Wednesday, June 19, 2024


A Better Chance Gala Saturday Night Offers Auction Goodies, Entertainment

Want to board a plane for California to attend a taping of NBC’s “Jay Leno Show?” Or attend “The Daily Show,” “The View,” or Broadway’s “Hairspray?” How about five nights in St. Thomas? Or spending a day with the president of Saks Fifth Avenue or the CEO of ad giant Young and Rubicam?abetterchancescholars03310501260.jpg
A Better Chance scholars: they will benefit from Saturday event. (CLICK TO ENLARGE) Contributed photo

These and other goodies are up for auction at Saturday night’s A Better Chance of Westport fund-raiser, A Dream, An Opportunity, A Better ChanceӔ at the Unitarian Church in Westport. Tickets for the event are still available.

Other auction items include choice major league baseball tickets, a day on the set of an HBO mini-series in London, a day at the New York Jets traiing camp, a day in the pit with the crew at a national racing event, and an hour at the Gault yard learning how a front-end loader works.

Entertainment will be headlined by local composer, arranger and performer Chris Coogan. He will be joined by Joe Meo, who will accompany him on clarinet and sax, and Westport veteran actress and singer Dorothy Bryce.

Westport Teen with Her Own Home Suite Featured in NY Times

A Westport teen with her own two-room suite in her parents’ 7,000-square-foot 1930s Colonial-style home is featured in today’s New York Times.

The story, by Westport freelancer Andre Brooks, quotes a researcher for a home builders group as saying that kids’ suites in their parents’ home is one of the most popular trends in upscale housing now.

The Times said that Westport architect Bob Jacobs created the two-room suite with bathroom two years ago for his daughter, Emily, then 13.

“We wanted to create a situation where the kids would want to come to us rather than go elsewhere,” he said.

Shays: “I Believe Terri Schiavo Did Not Want Her Life Continued”

Rep. Christopher Shays, addressing the Westport/Weston Y’s Men today shortly after Terri Schiavo died, said he voted against a measure allowing a federal court to intervene in her case because “I basically believed that Terri Schiavo did not want her life continued.” He added, “My view is it should be handled by the states and that the federal government should stay out of it.” (CLICK TO ENLARGE) photo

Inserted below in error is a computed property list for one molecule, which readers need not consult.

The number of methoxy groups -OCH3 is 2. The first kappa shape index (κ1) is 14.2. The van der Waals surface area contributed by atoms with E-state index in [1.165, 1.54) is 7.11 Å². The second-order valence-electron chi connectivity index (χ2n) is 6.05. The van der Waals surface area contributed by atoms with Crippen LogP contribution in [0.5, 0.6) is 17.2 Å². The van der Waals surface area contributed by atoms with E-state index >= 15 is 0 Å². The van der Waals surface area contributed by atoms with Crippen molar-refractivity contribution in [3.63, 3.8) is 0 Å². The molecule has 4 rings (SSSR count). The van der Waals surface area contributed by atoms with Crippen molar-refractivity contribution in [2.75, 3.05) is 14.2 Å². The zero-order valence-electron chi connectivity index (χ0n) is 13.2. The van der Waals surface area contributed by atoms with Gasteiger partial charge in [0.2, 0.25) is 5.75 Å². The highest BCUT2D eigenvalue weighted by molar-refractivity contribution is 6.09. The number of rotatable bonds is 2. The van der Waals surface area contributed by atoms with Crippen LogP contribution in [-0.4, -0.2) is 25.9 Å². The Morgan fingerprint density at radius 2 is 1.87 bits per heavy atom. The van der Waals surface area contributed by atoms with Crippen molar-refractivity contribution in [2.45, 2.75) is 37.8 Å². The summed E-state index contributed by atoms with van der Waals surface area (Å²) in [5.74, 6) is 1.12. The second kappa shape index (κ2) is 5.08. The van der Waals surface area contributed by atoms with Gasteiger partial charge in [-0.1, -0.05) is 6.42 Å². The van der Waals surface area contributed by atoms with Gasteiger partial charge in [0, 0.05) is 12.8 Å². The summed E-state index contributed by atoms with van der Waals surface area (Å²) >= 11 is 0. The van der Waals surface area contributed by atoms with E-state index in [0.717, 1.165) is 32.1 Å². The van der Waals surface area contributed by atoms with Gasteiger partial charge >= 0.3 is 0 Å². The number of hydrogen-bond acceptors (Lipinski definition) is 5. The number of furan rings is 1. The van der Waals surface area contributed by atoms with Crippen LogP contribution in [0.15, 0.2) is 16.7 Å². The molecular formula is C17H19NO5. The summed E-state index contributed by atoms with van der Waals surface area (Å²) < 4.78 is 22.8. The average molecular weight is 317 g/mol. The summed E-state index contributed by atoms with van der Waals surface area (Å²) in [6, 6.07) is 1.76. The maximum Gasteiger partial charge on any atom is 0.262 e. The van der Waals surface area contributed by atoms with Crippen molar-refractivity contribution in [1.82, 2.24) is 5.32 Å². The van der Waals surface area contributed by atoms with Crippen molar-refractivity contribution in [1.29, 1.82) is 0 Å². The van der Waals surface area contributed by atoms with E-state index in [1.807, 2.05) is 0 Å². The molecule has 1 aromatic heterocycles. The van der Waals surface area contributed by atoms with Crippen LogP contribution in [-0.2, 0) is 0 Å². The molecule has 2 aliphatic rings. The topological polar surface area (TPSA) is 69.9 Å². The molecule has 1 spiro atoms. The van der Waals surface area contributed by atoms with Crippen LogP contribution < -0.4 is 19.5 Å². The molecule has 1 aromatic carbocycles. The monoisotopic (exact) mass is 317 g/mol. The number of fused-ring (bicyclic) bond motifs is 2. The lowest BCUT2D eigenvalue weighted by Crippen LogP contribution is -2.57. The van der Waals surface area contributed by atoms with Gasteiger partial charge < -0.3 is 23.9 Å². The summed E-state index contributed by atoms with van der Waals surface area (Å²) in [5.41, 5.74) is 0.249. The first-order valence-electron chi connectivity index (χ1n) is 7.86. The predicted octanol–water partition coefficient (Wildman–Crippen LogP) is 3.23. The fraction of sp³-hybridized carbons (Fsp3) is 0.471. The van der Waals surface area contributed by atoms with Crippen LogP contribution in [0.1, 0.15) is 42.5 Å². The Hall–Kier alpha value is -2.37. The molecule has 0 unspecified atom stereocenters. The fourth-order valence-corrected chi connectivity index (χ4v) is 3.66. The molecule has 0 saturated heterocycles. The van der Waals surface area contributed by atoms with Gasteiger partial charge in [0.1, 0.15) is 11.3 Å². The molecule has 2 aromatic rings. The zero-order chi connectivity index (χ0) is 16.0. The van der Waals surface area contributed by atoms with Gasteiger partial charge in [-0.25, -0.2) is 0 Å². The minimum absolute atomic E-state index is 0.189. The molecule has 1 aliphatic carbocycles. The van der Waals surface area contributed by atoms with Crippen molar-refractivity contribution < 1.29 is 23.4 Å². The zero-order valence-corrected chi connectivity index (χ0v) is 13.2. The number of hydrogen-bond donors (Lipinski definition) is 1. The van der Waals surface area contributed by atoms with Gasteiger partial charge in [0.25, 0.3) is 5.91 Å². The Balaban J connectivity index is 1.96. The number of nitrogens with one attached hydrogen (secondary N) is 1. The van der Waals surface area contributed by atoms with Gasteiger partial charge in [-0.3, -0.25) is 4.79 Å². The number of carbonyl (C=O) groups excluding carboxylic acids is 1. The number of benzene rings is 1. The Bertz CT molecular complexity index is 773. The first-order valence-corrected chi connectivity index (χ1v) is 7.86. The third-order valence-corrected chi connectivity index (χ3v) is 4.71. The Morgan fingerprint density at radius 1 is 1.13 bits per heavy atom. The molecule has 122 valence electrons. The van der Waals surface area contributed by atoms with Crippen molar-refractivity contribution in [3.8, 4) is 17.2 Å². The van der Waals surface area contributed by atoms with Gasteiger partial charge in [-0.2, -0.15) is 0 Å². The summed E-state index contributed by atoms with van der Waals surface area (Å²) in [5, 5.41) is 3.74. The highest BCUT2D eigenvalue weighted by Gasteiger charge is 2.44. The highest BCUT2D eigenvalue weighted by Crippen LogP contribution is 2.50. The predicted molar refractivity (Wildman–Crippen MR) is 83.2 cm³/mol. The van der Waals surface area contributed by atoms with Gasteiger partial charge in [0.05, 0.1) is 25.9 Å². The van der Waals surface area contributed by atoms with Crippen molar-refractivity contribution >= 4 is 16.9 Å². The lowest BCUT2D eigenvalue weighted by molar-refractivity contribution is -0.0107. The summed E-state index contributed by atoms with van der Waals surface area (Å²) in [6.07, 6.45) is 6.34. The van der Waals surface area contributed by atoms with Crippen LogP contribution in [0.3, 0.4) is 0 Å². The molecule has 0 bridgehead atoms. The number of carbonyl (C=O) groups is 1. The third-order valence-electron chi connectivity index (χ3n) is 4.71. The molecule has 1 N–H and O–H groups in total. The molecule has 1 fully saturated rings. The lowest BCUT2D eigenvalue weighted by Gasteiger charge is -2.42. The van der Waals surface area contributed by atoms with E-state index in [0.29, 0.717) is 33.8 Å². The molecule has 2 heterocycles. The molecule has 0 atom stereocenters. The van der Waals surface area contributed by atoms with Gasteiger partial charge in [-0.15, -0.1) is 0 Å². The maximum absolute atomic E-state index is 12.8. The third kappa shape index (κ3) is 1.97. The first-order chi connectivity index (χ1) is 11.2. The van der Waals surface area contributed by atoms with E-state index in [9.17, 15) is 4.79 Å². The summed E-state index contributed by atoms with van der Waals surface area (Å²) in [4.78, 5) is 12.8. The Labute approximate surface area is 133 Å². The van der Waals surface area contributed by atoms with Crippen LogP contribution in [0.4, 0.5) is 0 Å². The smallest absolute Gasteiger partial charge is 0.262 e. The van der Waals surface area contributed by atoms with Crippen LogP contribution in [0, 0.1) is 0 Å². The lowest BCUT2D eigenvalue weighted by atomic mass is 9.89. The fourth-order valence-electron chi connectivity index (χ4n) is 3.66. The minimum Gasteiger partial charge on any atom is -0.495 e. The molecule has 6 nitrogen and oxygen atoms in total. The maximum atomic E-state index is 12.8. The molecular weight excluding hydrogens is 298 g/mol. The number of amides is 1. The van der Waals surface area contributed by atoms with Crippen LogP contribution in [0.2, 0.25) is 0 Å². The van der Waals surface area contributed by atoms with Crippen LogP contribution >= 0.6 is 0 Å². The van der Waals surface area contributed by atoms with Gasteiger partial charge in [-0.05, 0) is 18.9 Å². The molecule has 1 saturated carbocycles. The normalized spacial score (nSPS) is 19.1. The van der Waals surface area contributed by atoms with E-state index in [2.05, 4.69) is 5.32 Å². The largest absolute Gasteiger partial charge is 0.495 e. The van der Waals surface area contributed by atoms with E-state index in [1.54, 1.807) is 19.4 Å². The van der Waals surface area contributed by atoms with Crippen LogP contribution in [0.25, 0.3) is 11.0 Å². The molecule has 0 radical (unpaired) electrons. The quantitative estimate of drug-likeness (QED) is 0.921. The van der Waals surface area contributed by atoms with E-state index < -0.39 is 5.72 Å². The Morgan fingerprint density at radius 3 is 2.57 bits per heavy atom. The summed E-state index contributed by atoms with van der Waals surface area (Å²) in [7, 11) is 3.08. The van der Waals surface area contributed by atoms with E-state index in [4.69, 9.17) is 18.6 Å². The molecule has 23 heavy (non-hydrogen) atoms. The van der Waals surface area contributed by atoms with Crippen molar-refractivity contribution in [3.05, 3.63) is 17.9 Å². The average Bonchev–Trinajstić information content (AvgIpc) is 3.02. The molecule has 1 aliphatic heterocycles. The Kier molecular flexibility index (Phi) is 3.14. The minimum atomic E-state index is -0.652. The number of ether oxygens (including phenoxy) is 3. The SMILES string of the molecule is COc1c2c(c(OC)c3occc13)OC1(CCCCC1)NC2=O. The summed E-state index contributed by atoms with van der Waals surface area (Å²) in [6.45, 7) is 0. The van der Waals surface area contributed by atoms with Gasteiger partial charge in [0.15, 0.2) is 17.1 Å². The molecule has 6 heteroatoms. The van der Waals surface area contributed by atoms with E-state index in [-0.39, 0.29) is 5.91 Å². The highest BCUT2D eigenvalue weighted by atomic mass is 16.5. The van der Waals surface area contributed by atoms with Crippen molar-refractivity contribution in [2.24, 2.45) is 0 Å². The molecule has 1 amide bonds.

Motherly Talk

Rep. Christopher Shays smiles as his friend and Westport/Weston Y’s Men member Bill Meyer talks about Shays’ mother, Peggy, at the group’s meeting today. Meyer said he had taken Mrs. Shays to the Westport Senior Center recently for lunch and that she had very much enjoyed the experience. Peggy Shays was in the audience at today’s meeting. (CLICK TO ENLARGE) photo

Westport’s Representatives Split on Death Penalty Abolition Vote

Westport’s two state representatives split their votes on Wednesday’s unsuccessful attempt to abolish Connecticut’s death penalty.

The measure was defeated 89-60. Democrat Joe Mioli, a freshman representative whose district covers all but a sliver of Westport, voted yes. Republican Cathy Tymniak, whose district includes a portion of the Greens Farms area, voted no.

The five-hour debate came with New England’s first execution in 45 years looming. The bill would have replaced the death sentence with life in prison without the possibility of release—a move that leaves serial killer Michael Ross’ fate up to the courts.

Legislators who want to end capital punishment had acknowledged for weeks that the abolition bill had no chance of passing. However, they said the House vote allowed them to debate the public policy before Ross’ scheduled May 11 execution by lethal injection.

Another Blow for Golden Hill Paugussett Recognition

The Golden Hill Paugussett tribe, which has long sought federal recognition and hope of opening a casino in Bridgeport, has suffered another setback in its bid for federal recognition.

Westport is among a number of southwest Connecticut communities that have opposed establishment of a casino in Bridgeport.

Secretary of the Interior Gale Norton upheld the rejection of the tribe’s bid for federal recognition in a letter dated March 18 and released Wednesday

The Bureau of Indian Affairs has twice rejected recognition bids from the tribe. The tribe appealed the second rejection in September. A month later, an appeals board referred the matter to Norton.